I know Thanksgiving is right around the corner here in the US, but would it really be Thanksgiving if Christmas didn’t edge it out and get top billing from time to time? My brain has been buried in holiday-themed romance books since before Halloween, so it shouldn’t come as a massive surprise that I’m ready to “deck them halls and all that good stuff.” All of this Christmas talk made me remember a book I read and loved back in 2014.
The French for Christmas by Fiona Valpy mesmerized me. I made everyone around me read it immediately and even arranged a book club to discuss it as quickly as possible! This book gave me feelings, so many feelings I simply couldn’t keep them to myself. I suppose we can lump it in with foodie books because our heroine, Evie, escapes to a quiet countryside hamlet in France after a sadly traumatic event and the resulting demise of her already troublesome marriage. She takes her grandmother’s recipe books to do a little soul searching and comfort food eating while she regroups, oh, and her ex is a celebrity chef. There’s definitely a foodie element in this book, we get grand descriptions of preparations surrounding Le Reveillon de Noel, traditional Christmas Eve dinner. One could classify The French for Christmas as a women’s fiction. Still, if you only think of it that way, you are missing the beautiful romance that takes place between Evie and her temporary neighbor for the holidays, Doctor Didier. He, much like Evie, is going through it. Both characters have suffered and are protecting their hearts for very legitimate reasons. The emotions are so intensely portrayed, the world around you will haze out, and you will feel transported to the snowy village setting. Make no mistake, this book deals with substantial emotional growth, but it never slights the healing properties of a good, old-fashioned romance, complete with the ex showing up unannounced to throw cement into the beginnings of love. A douse of cold water thrown on Evie’s slowly thawing heart, if you will.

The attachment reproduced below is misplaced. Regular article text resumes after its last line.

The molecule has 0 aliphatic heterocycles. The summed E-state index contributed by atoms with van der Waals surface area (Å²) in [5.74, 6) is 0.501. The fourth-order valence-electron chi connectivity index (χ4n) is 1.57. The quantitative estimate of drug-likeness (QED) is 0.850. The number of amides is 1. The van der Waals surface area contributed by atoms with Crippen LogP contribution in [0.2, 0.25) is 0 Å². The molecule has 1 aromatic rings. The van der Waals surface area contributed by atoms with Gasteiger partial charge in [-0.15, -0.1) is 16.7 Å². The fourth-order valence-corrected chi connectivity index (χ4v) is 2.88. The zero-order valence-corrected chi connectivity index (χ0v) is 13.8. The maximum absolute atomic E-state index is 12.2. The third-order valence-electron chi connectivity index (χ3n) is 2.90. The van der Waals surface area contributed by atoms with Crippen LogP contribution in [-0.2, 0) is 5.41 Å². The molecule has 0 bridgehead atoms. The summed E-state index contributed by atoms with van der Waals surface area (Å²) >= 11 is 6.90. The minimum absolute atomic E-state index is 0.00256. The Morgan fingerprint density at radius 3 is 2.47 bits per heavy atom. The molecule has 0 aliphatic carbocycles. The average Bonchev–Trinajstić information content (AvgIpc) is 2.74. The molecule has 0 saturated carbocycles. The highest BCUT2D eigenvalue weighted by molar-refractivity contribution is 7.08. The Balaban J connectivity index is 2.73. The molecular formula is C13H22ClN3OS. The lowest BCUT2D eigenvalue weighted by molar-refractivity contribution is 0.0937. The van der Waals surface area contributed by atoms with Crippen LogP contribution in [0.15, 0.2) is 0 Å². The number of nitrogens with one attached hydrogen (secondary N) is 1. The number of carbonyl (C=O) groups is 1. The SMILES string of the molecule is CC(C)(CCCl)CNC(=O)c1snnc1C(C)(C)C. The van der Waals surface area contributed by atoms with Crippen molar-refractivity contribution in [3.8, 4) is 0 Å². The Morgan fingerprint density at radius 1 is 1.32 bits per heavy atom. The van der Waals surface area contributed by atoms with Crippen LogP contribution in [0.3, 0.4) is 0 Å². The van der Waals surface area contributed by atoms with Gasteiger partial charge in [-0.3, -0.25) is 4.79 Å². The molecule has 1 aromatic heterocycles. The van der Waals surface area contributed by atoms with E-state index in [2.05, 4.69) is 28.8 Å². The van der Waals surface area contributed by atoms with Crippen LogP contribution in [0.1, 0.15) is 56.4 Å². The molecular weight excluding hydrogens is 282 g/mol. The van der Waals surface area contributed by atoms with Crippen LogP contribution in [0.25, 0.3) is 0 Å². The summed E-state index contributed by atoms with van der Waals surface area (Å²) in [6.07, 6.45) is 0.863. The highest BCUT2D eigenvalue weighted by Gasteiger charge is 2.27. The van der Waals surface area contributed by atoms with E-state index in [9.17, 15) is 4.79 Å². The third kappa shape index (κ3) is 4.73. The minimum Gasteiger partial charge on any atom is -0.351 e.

Also of note, the cast of secondary characters. The village is practically abandoned, but the older couple across the way is almost too pure for this world. Everything about Evie’s new situation reads like a warm hug – the setting, the neighbor, the grand parently folks across the way that refuse to let her drown in her misery, even the frigid weather, oddly enough, feels like a comforting warm hug. The food Evie prepares is also somewhat of a secondary character. I’m not sure I’ve ever read a scene surrounding the making of a Tarte Tatin that felt like such a character’s building block before. It’s remarkable and delicious and oh so romantic in so many different ways.
Valpy writes with such emotion, you will feel every single experience Evie feels, you will go through it with her, vividly, and you will cry, but you will also feel uplifted. The emotional upheaval both Evie and the good doctor Didier go through is entirely captivating. I have re-read this book at least four times since my first read. It is the perfect book to read by a cozy fire, under a blanket with tissues, tea, and thick, cozy socks. I can not recommend this book enough, take some time and find yourself a copy of this #TBT book, you’ll cry, but you’ll like it! I think it would be the perfect read to get you in the mood for the holidays.